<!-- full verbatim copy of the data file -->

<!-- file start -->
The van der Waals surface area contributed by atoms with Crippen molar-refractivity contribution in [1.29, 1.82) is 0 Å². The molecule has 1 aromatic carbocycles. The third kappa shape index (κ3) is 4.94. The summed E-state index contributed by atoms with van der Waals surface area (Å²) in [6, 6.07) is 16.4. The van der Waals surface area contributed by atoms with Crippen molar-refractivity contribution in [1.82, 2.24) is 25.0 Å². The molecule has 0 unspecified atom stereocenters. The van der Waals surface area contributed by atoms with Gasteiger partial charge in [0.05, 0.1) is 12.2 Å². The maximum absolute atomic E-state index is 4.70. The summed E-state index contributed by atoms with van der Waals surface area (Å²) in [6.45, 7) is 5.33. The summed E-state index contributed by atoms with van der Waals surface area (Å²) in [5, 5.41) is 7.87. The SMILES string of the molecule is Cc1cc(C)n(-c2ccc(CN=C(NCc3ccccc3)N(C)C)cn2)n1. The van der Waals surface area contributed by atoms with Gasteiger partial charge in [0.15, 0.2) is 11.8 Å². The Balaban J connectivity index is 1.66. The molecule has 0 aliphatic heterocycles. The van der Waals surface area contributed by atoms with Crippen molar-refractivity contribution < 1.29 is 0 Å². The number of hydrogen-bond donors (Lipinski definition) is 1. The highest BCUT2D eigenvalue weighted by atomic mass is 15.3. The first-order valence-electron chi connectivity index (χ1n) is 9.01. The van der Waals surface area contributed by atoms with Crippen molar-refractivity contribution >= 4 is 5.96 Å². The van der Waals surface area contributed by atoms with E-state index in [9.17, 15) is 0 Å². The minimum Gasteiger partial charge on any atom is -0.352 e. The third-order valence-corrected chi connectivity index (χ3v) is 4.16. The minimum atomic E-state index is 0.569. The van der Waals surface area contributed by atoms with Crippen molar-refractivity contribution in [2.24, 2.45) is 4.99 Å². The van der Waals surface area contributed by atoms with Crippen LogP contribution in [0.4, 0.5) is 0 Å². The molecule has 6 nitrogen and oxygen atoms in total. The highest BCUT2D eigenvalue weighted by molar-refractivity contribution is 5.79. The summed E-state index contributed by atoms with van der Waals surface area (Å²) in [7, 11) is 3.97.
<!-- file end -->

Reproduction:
The van der Waals surface area contributed by atoms with Crippen molar-refractivity contribution in [1.29, 1.82) is 0 Å². The molecule has 1 aromatic carbocycles. The third kappa shape index (κ3) is 4.94. The summed E-state index contributed by atoms with van der Waals surface area (Å²) in [6, 6.07) is 16.4. The van der Waals surface area contributed by atoms with Crippen molar-refractivity contribution in [1.82, 2.24) is 25.0 Å². The molecule has 0 unspecified atom stereocenters. The van der Waals surface area contributed by atoms with Gasteiger partial charge in [0.05, 0.1) is 12.2 Å². The maximum absolute atomic E-state index is 4.70. The summed E-state index contributed by atoms with van der Waals surface area (Å²) in [6.45, 7) is 5.33. The summed E-state index contributed by atoms with van der Waals surface area (Å²) in [5, 5.41) is 7.87. The SMILES string of the molecule is Cc1cc(C)n(-c2ccc(CN=C(NCc3ccccc3)N(C)C)cn2)n1. The van der Waals surface area contributed by atoms with Gasteiger partial charge in [0.15, 0.2) is 11.8 Å². The Balaban J connectivity index is 1.66. The molecule has 0 aliphatic heterocycles. The van der Waals surface area contributed by atoms with Crippen molar-refractivity contribution < 1.29 is 0 Å². The number of hydrogen-bond donors (Lipinski definition) is 1. The highest BCUT2D eigenvalue weighted by atomic mass is 15.3. The first-order valence-electron chi connectivity index (χ1n) is 9.01. The van der Waals surface area contributed by atoms with Crippen molar-refractivity contribution >= 4 is 5.96 Å². The van der Waals surface area contributed by atoms with E-state index in [9.17, 15) is 0 Å². The minimum Gasteiger partial charge on any atom is -0.352 e. The third-order valence-corrected chi connectivity index (χ3v) is 4.16. The minimum atomic E-state index is 0.569. The van der Waals surface area contributed by atoms with Crippen molar-refractivity contribution in [2.24, 2.45) is 4.99 Å². The van der Waals surface area contributed by atoms with Crippen LogP contribution in [0.4, 0.5) is 0 Å². The molecule has 6 nitrogen and oxygen atoms in total. The highest BCUT2D eigenvalue weighted by molar-refractivity contribution is 5.79. The summed E-state index contributed by atoms with van der Waals surface area (Å²) in [7, 11) is 3.97.